Retrieve CI/CD secrets from HashiCorp Vault
In this release, GitLab adds support for lightweight JSON Web Token (JWT) authentication to integrate with your existing HashiCorp Vault. Now, you can seamlessly provide secrets to CI/CD jobs by taking advantage of HashiCorp’s JWT authentication method rather than manually having to provide secrets as a variable in GitLab.
Epic and Issue Health Tracking
Managing multiple epics across multiple groups and projects is difficult. To help users track projects and in-flight work GitLab now enables you to report on and quickly respond to the health of individual issues and epics by showing a red, amber, or green health status on your Epic Tree. Assign an issue a health status of On track (green), Needs attention (amber), or At risk (red) and see an aggregate report of health at the Epic level. Quickly view and analyze where a collection of work is at risk so you can open up the right discussions at the right time and keep work on track!
Import Issues from Jira to GitLab
Until now, the only way to get Jira issues into GitLab was manually, with our CSV importer, or by hand-rolling your own migration utility. GitLab 12.10 includes an MVC to automatically import your Jira issues into GitLab. This is the first of many planned enhancements to make transitioning from Jira to GitLab as frictionless as possible.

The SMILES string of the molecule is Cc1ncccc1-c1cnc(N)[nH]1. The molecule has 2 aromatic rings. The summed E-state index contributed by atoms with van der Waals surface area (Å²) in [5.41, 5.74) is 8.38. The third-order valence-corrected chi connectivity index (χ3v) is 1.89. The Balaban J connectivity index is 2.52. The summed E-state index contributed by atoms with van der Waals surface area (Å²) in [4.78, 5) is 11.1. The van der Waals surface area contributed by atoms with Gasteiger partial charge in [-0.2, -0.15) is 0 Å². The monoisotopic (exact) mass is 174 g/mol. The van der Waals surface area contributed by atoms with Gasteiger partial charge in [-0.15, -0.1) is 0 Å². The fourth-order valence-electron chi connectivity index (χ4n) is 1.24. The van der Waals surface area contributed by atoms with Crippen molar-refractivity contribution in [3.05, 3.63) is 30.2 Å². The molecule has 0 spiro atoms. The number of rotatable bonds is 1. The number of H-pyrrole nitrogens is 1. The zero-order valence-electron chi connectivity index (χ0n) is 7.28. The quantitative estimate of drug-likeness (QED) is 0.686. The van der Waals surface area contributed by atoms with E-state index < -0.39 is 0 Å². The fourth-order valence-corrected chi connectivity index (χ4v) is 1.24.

To get started, set up the Jira integration on your GitLab project, click the import icon at the top of your project’s Issue List, and select Import From Jira.
Autoscaling GitLab CI jobs on AWS Fargate
GitLab Runner autoscaling responds to CI job demand by provisioning new cloud-hosted virtual machines. However, while this model of automatically spinning virtual machine instances up and down continues to be sufficient for specific use cases, customers also want to take advantage of the capabilities of cloud container orchestration solutions for executing GitLab CI/CD jobs. You can now auto-scale GitLab CI on AWS Fargate with the MVC release of GitLab’s AWS Fargate Driver. With this new autoscaling pattern, GitLab’s AWS Fargate driver automatically runs each build in a separate and isolated container on Amazon’s Elastic Container Service (ECS) using a user-defined container image.
Easy to configure AWS deployment variables
When deploying to AWS, applying the necessary environment variables should be as convenient as possible. You can now select the predefined variables for ‘AWS_ACCESS_KEY_ID’, ‘AWS_SECRET_ACCESS_KEY’ and ‘AWS_DEFAULT_REGION’ from the environment variable key list. You’ll also see the variables you enter validated to ensure they are entered in a valid format.
Link runbooks and assets to a Release
Release and build managers are often in charge of wrangling several activities outside of GitLab in order to effectively deliver a release. GitLab is working to make the Release page a single source of truth for everything regarding your releases. We’ve added the ability to link runbooks to the assets of a Release so you can now track all of these related activities easily and see how far along they are.
Enhanced Secure workflows for use in offline environments
GitLab Secure scanners need internet connectivity to download updates and the latest signatures. GitLab 12.10 makes it substantially easier to use these scanners when running self-managed GitLab instances offline or with limited connectivity. Several adjustments to the underlying scanner job definitions support this workflow.